The fear that is animating the ruling circle is that if they don’t act now they do not know where the ICC process will stop. They do not know who is next on Ocampo’s list, and they think at least to hand over President Bashir will buy them some time to rethink their strategy.
However, Bashir is strengthened compared to the past. The Interim National Constitution of July 2005 gives him more power as President than he ever enjoyed before. He has rallied his brothers and some of his extended family around him. Recently one of his brothers made it clear that Bashir will never be handed over to the ICC and they will consider him as a martyr in the same way that they lost one of their brothers in the war, and are still ready to sacrifice another one for the cause. Bashir himself made it clear last week when he was addressing some farmers in Sennar State that he wants to die an honourable death, and he will not hand over anyone to the ICC, not even a cat. In that rally Bashir predicted that the ICC will issue the arrest warrant against him. If that happens the NCP will be left with very few options. They cannot repudiate their international relations. They will not be able to change their agreements with the UN and will not able to ask the UN and humanitarian organisations to leave Sudan, as the Government will not be able to feed millions of IDPs and cannot afford to let them starve of death.
One of the options the Government will consider is to crack down on the press and the civil society activists. They have already started doing this, when they arrested and mistreated three activists accusing them of collaborating with the ICC. However, I do not believe that the Government can afford to go back to the dark days of the early nineties, when they had many ghost houses and imprisoned all those who dared to criticize them. The Jihadist agenda of those days has faded. Things have changed and there are not many Jihadists out there ready to die for the cause and the promise of marrying virgins in Paradise. There is no return to the revolutionary fervour of those days, but the opportunity of regressing into nasty authoritarianism is always there. The main victim of the crackdown will be the democratisation process.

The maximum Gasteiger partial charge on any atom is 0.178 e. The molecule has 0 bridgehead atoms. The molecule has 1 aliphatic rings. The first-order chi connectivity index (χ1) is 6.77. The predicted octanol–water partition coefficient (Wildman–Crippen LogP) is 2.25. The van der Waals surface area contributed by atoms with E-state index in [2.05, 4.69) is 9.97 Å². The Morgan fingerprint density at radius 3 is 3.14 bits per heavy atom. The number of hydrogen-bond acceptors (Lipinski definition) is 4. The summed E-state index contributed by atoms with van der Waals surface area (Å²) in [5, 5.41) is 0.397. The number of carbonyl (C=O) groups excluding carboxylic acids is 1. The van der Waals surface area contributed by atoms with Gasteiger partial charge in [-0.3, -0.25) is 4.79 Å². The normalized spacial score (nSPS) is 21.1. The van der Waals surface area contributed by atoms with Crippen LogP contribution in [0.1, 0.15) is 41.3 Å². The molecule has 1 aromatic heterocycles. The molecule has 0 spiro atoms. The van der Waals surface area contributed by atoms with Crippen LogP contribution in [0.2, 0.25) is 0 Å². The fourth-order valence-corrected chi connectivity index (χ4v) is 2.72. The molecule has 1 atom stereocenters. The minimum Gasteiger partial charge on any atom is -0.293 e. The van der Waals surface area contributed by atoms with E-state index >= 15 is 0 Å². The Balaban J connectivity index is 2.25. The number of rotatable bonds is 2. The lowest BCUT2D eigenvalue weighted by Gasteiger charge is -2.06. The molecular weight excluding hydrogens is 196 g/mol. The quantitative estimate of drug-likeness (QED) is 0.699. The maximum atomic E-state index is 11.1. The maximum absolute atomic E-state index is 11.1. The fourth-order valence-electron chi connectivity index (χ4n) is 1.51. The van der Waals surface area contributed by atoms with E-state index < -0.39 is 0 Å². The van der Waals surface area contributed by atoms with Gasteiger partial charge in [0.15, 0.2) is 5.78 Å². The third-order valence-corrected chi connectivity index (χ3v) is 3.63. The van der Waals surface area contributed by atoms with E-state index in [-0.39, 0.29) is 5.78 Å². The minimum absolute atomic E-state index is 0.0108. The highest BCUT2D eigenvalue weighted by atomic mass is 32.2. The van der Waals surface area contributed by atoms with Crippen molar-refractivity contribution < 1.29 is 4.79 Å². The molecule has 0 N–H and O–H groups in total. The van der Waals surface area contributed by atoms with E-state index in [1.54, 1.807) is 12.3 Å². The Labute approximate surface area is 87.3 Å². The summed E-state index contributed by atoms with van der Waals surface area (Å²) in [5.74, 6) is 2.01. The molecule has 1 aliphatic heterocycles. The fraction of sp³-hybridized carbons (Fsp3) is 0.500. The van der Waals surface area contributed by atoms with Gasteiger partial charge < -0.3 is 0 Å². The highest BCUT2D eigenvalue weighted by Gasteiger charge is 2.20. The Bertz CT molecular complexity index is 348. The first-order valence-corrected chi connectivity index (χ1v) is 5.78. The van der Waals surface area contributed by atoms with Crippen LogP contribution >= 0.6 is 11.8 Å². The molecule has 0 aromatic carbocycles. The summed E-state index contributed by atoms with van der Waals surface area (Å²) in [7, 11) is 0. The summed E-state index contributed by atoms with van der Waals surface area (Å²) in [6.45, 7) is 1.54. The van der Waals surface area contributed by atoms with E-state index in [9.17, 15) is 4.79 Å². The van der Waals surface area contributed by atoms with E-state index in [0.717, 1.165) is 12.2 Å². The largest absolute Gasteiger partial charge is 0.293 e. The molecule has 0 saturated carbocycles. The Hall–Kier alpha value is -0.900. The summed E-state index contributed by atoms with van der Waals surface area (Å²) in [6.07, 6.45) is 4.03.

The NCP is not ready to compromise in its grip on power at any cost. This is one hundred percent clear. The NCP recently refused to accept an SPLM proposal to change the National Security and Intelligence Act, as the current Act contradicts the Interim Constitution, and needs to be reformed before there can be any genuine democracy and free elections. The census results have been delayed and will now be released next month, but most probably the SPLM will refuse to recognise it and that will delay the National Election which is supposed to be held before July 2009, according to the CPA,
This week the NCP has decided to turn the Sudanese People’s Initiative into a permanent body, the Sudanese People’s Forum. This is a mis-step. Unfortunately the SPI/F does not represent all Sudanese people. Many of its critics believe it is dominated by the NCP. It has not got representation for many major Darfurian activists and it is not recognised by the armed movements.
The current deployment of the Sudan Armed Forces in South Kordofan contradicts the CPA , and as one senior member of SPLM has said, South Kordofan could well be the cause of a new war between the north and the south. The NCP argument that JEM is planning to move its war to South Kordofan is not supported by any evidence on the ground. Tribal leaders in Tagali area of eastern South Kordofan region have recently written to the UN Mission in Sudan to complain about the Sudanese army moves.
There are many ticking bombs threatening peace in Sudan. Only God knows where the current growing crisis will end.